The Ten: Cyberattacks exposed real estate's vulnerabilities — and strengths
Hacks wreaked havoc in the second half of the year. But the industry pulled together, proving that professionalism and relationships are what drive real estate.
Editor's Note: In a historic year shaped by trials — of all kinds — a handful of people and themes have emerged as defining forces. Real Estate News has selected the top newsmakers of 2023 who have left a mark on the industry or shown perseverance in the face of epic challenges and opportunities. They are The Ten.
The Ten: Cyberattacks
In a year when the real estate industry felt under attack from all sides, hackers decided to pile on, disrupting closings, listings and mortgages, and giving an unwelcome lesson in how interconnected the industry is.
A cyberattack on MLS system provider Rapattoni caused outages across the country in August, followed in the fall by a hack of Fidelity National Financial, the largest title services provider in the nation, and, in a separate incident, mortgage provider Mr. Cooper. Then just before Christmas, First American Financial, the second-largest provider of title insurance, was hit by an attack which stalled closings for more than a week.
While the cybersecurity breakdowns left agents scrambling, they also gave the industry an opportunity to band together and show that when the chips — or the servers — are down, real estate is still a family.
When Rapattoni went offline, "it was a catastrophic type of loss scenario," said Leo Pareja, eXp Realty's chief strategy officer. Agents across the country working on Rapattoni systems found themselves locked out of their MLS, unable to post or update listings.
At first, no one knew what was happening. Bill Johnson, an agent with Coldwell Banker in Greenbrae, California, only learned that his MLS had gone down when he was ghosted. "I had a broker's open, and nobody showed up," he said.
The industry comes together
The impact and widespread reach of the outage quickly became clear, prompting unaffected MLSs and associations across the country to offer up their services.
Jeff Ullery, MLS director for Dayton Realtors, quickly opened the organization's doors to Cincinnati Realtors impacted by the Rapattoni outage. "At the end of the day we're all Realtors," he said. "It's just the right thing to do."
California Regional MLS CEO Art Carter said the Rapattoni hack should be a wake-up call for the industry. "Cybersecurity is no longer a peripheral concern; it must be ingrained as a fundamental business standard across all sectors," he said.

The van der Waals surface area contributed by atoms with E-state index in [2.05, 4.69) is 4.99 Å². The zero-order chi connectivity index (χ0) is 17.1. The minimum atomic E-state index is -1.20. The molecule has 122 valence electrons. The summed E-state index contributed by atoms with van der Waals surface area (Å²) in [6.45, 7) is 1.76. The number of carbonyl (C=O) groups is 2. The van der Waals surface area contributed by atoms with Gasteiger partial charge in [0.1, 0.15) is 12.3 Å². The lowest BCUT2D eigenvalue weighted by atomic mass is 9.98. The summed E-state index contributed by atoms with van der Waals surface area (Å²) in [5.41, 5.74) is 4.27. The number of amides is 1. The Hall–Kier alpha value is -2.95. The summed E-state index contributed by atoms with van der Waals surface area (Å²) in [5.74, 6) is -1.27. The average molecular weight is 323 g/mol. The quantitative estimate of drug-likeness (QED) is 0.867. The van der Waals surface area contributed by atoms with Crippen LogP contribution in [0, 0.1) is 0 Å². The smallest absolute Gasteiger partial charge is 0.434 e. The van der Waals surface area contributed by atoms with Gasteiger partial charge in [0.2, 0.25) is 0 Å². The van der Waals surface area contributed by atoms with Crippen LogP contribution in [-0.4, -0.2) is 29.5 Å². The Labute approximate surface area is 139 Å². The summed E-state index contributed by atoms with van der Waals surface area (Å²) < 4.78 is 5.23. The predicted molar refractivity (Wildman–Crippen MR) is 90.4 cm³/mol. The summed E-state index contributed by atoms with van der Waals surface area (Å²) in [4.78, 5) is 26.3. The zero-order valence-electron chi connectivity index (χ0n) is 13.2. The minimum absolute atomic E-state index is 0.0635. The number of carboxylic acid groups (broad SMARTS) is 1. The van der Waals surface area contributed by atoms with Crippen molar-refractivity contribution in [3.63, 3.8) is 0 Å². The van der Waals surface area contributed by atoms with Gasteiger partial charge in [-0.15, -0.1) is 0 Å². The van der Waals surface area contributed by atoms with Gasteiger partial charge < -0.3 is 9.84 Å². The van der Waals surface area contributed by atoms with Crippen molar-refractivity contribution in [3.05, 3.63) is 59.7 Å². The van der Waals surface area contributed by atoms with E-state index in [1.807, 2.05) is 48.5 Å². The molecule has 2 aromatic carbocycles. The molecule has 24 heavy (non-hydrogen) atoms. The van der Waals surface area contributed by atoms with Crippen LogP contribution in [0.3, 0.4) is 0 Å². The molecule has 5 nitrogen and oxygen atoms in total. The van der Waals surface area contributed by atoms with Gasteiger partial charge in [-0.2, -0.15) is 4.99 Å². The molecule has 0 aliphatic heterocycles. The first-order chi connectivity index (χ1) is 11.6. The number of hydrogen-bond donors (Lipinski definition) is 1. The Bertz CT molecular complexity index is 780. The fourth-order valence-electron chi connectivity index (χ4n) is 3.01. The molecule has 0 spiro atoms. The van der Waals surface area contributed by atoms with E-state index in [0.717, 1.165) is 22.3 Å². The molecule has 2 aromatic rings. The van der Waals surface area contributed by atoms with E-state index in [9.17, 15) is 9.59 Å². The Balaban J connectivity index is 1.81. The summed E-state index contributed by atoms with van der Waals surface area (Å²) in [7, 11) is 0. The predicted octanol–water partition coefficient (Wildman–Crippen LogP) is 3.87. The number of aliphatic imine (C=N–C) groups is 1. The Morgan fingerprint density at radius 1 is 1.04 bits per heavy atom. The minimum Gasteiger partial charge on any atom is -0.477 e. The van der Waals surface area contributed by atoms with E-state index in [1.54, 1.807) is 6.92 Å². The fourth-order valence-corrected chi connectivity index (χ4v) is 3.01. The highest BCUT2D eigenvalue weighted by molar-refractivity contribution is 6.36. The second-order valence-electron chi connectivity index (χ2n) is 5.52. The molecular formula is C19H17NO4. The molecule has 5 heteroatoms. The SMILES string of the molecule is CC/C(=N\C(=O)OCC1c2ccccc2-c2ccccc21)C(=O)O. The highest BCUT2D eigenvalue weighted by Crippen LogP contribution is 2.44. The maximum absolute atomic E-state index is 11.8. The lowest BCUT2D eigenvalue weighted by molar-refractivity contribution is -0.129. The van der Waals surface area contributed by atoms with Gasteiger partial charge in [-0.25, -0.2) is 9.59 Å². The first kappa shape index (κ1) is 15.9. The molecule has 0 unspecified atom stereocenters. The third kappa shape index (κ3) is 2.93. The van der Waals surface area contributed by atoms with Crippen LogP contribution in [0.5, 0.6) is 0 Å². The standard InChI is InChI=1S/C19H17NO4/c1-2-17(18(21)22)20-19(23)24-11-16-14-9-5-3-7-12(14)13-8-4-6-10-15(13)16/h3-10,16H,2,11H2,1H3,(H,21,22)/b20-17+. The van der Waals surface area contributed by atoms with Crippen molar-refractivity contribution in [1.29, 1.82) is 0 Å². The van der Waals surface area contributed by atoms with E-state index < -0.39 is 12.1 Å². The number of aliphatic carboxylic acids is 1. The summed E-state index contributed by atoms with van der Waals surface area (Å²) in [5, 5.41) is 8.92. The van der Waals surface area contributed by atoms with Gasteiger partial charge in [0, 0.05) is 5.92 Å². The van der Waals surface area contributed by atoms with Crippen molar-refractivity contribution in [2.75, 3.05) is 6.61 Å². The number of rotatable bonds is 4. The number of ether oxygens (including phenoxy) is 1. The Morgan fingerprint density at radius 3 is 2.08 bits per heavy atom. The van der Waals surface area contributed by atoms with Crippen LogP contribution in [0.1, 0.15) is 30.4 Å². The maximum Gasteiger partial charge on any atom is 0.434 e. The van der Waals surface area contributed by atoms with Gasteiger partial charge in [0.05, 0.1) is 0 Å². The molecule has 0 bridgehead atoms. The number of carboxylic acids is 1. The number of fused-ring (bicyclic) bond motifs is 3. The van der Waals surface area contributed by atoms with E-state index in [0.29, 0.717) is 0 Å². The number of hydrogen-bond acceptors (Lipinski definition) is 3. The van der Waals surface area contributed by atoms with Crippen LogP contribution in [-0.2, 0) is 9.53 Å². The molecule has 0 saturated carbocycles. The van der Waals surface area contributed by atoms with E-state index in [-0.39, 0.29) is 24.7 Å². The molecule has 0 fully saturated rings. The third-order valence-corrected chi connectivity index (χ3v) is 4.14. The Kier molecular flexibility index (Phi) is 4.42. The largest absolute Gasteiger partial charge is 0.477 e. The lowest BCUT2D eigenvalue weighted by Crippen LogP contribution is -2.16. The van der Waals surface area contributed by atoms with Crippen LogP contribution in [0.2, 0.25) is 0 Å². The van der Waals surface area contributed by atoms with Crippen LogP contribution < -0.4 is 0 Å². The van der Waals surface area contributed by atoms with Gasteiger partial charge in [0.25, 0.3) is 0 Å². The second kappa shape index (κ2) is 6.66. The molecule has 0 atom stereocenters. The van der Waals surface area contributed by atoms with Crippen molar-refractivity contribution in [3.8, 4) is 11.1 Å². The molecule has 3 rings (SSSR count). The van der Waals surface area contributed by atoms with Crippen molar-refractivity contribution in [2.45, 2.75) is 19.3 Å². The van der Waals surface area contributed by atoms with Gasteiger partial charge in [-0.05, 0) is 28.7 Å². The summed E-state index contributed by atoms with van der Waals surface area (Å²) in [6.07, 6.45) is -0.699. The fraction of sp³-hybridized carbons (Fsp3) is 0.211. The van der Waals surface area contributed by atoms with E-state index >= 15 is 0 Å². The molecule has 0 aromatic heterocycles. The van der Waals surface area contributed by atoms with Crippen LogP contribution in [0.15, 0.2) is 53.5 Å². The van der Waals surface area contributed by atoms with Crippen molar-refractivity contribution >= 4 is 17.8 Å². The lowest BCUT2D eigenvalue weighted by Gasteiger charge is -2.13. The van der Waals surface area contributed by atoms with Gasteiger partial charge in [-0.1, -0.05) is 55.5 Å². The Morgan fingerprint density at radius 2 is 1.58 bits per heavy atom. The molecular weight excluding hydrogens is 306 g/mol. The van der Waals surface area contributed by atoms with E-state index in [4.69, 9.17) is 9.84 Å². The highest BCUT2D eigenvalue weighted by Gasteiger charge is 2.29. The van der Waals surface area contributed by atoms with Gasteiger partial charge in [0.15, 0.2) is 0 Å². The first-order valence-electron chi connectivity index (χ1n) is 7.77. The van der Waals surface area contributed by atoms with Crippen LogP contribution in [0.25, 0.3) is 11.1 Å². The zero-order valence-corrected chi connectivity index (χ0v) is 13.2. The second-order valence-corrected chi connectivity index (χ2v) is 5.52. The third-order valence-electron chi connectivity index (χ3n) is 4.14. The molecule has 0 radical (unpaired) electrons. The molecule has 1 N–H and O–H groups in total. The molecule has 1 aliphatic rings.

As if to prove his point, hackers breached mortgage provider Mr. Cooper's systems on October 31, compromising customer information and forcing Mr. Cooper to shut down access for several days.
Then, on November 19, Fidelity National Financial, the nation's biggest title services provider, discovered a cyber breach and shut down its title and mortgage systems for a week.
A company statement to investors noted that the disruption "was relatively brief, as a portion of that time was over the Thanksgiving holiday weekend."
Cyberattacks 'can happen to anyone,' so be ready
In the interim, real estate agents and closing officers affected by the hacks worked with paper files and telephone calls. "It can happen to anyone," said Veronica Torres Luna, an agent with RE/MAX in Clovis, California, expressing support for the beleaguered title officers involved in her deals.
That was also the message from independent consultant Richard Rosenblum, a licensed real estate broker as well as a Certified Fraud Examiner and Certified Financial Crime Specialist, in an April column about cybersecurity.
"Real estate brokerages are excellent targets for cybercriminals, due in part to the high transaction amounts involved and easily accessed system failure points that are especially ripe for social engineering," he wrote.
Robert Siciliano, the head of training and co-founder of Protect Now, also urged real estate professionals to be vigilant about cyber threats in a column for National Cyber Security Awareness Month in October.
"Most real estate professionals may think of this as a time to change passwords or update software, but it should be an opportunity to consider, assess and mitigate any form of cyber risk that threatens your business," Siciliano wrote.
"Wire fraud remains one of the biggest cybersecurity risks facing the real estate industry, and when your clients get scammed, you lose more than your commission: You lose your reputation and the confidence of potential clients."